24 April 2014
When will we see human dignity accorded to all babies before death?
The World Health Organisation estimates that there are somewhere between 40 and 50 million abortions carried out worldwide each year. In the year we commemorate the start of the First World War, and to give some sort of numerical comparison, it claimed the lives of around 60 million people.
In 2007, 40 years since the introduction of the 1967 Abortion Act, the total number of abortions carried out in England and Wales was reported at 6.7 million. Today this figure has risen to well over seven million. Again to give some context, this equates to the entire population of Scotland and Northern Ireland combined.
In 2011, in England and Wales there were 723,913 live births and 189,931 abortions. This means that for every four children born, one has been aborted.
Maybe this sounds disturbingly familiar? It's the same introduction I used in my PQ piece last April 2013. The numbers continue to mount…
The language from the headline last month was graphic and shocking. NHS trusts have admitted burning more than 15,000 fetal remains as 'clinical waste' alongside rubbish while two others used the bodies in 'waste-to-energy' plants which generate heat for hospitals.
There's something about this story that jars with most people. Something deeply cold about using aborted and miscarried babies as clinical waste to fuel hospital incinerators. So it was no surprise that these revelations caused a strong public reaction. In response, the Department of Health issued an instant ban on the practice which health minister Dr Dan Poulter branded "totally unacceptable".
Moving away from the issue of miscarried babies to focus on aborted babies, there is a certain irony in this story which seems to have been missed. There is public revulsion at the practice of incinerating aborted babies, yet many of the same unborn babies were afforded no human dignity prior to their death.
From which framework of values is the practice of treating the remains of aborted babies as clinical waste branded totally unacceptable and made illegal, while the practice of aborting babies on demand while alive is acceptable and legal?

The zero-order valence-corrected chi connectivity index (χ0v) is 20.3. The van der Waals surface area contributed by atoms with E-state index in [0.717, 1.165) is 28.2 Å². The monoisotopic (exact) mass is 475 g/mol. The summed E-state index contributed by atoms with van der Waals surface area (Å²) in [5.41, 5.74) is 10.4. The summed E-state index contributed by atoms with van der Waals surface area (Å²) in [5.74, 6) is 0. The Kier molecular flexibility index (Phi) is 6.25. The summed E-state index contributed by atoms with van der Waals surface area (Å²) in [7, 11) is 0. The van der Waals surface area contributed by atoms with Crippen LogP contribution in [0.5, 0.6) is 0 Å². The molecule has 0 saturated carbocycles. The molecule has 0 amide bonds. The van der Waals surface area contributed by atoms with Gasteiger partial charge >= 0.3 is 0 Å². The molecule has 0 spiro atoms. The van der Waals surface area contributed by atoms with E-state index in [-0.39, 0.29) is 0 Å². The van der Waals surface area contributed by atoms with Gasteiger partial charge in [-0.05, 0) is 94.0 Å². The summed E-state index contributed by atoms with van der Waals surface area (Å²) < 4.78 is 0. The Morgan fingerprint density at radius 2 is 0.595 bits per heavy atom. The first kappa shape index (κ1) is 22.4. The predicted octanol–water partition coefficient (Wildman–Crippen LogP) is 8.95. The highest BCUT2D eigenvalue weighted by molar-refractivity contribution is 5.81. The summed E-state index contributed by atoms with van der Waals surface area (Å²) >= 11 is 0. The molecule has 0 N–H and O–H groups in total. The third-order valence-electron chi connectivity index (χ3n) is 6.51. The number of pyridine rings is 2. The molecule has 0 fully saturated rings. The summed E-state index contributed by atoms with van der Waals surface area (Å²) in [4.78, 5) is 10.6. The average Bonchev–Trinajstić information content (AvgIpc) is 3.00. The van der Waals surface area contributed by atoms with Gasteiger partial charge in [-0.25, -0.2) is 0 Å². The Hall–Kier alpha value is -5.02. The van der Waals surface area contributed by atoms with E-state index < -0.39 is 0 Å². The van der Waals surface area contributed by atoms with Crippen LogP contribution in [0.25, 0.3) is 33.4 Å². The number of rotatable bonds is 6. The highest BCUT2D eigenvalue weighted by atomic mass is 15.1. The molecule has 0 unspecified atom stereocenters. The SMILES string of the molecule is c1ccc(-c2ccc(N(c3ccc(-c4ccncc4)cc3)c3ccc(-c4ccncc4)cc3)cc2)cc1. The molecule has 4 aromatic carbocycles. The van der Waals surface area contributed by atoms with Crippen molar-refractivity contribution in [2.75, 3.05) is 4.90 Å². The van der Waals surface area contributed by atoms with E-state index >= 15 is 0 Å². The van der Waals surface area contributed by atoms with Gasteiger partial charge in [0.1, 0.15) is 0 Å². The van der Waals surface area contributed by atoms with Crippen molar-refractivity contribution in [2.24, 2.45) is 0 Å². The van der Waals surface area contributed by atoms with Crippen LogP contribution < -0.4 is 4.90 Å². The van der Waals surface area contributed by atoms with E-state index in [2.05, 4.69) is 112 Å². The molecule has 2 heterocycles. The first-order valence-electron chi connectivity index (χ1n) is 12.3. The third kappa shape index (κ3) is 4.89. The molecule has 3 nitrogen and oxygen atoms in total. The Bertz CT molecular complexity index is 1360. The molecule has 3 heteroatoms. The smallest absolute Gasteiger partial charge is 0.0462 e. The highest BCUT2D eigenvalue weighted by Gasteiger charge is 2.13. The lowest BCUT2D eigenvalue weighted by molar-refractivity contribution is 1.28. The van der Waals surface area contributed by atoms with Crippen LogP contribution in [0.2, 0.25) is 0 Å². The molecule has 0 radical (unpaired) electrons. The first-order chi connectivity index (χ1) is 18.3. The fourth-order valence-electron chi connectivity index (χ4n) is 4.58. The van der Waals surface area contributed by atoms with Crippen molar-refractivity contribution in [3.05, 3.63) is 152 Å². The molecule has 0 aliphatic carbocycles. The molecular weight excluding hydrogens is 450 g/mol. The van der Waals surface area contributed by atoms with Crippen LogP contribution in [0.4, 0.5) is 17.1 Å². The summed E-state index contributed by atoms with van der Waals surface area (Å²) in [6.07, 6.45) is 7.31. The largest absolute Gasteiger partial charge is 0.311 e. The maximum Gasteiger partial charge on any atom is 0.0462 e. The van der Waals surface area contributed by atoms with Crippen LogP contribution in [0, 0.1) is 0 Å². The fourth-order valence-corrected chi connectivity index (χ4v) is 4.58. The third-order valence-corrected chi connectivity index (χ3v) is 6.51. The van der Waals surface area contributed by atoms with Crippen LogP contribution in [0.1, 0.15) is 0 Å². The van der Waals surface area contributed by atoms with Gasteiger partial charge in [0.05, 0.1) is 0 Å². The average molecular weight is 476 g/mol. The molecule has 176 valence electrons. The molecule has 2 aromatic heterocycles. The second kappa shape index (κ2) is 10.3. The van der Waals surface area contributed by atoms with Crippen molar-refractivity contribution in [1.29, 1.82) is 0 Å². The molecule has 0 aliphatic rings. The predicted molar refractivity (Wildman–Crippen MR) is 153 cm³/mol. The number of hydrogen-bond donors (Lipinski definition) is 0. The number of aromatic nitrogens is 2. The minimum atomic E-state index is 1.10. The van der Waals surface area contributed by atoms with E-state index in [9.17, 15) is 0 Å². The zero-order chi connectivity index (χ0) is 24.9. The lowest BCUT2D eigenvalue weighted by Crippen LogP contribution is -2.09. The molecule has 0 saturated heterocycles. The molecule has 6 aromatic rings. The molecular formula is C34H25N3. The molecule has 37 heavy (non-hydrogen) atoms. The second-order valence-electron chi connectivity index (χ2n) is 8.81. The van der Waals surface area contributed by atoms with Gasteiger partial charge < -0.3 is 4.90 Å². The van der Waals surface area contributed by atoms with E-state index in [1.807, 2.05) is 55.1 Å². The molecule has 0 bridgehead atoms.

The prevailing Western framework is that life ultimately began by chance. For many, God is dead or to be more accurate, He never lived. Human life has no objective or intrinsic purpose or value over and above an ape or a fish. Life is protected to a point by human laws, but essentially it only has value, purpose and dignity because it is accorded so by other human beings.
In a culture in the UK where abortion on demand exists in practice if not in law, human life is reduced to the value that people place on it. Some people hold the arbitrary power of life and death. If a child is wanted and it is lost, then it is mourned. If it is not wanted then it is not even accorded the language or status of humanity. They are equalised only in the dignity of death.
It is here in this moment that there is an ironic dilemma for those who advocate abortion on demand. If the life is not accorded the dignity of humanity while it is alive then why should it be accorded the dignity of humanity in death? Why shouldn't it be treated as clinical waste? Either it is a life and should be treated as such or it isn't and we shouldn't be offended when it is treated as medical waste.
It's right here at this raw intersection of life and death that we offer a different narrative: one of hope. The Christian worldview is that humanity is made in the image of God. This is a profound mystery and yet there is a simplicity in it that even a child can grasp. Inherent to every person is dignity, value and purpose. It's another example of why for many people searching for dignity, value and purpose, the prevailing Western worldview raises more questions than answers.
This is not a pleasant story. It raises controversial and awkward questions. Abortion is not a popular issue for many Christians, let alone others and so I raise it sensitively. However I make no apologies for writing about something so crucial to our humanity, relationships, freedoms and justice. What is the Church doing across the UK today to offer hope and life? When will we see human dignity accorded to all babies before death? Finally, will I be raising the same figures again this time next year?
David Smyth, public policy officer, Evangelical Alliance Northern Ireland.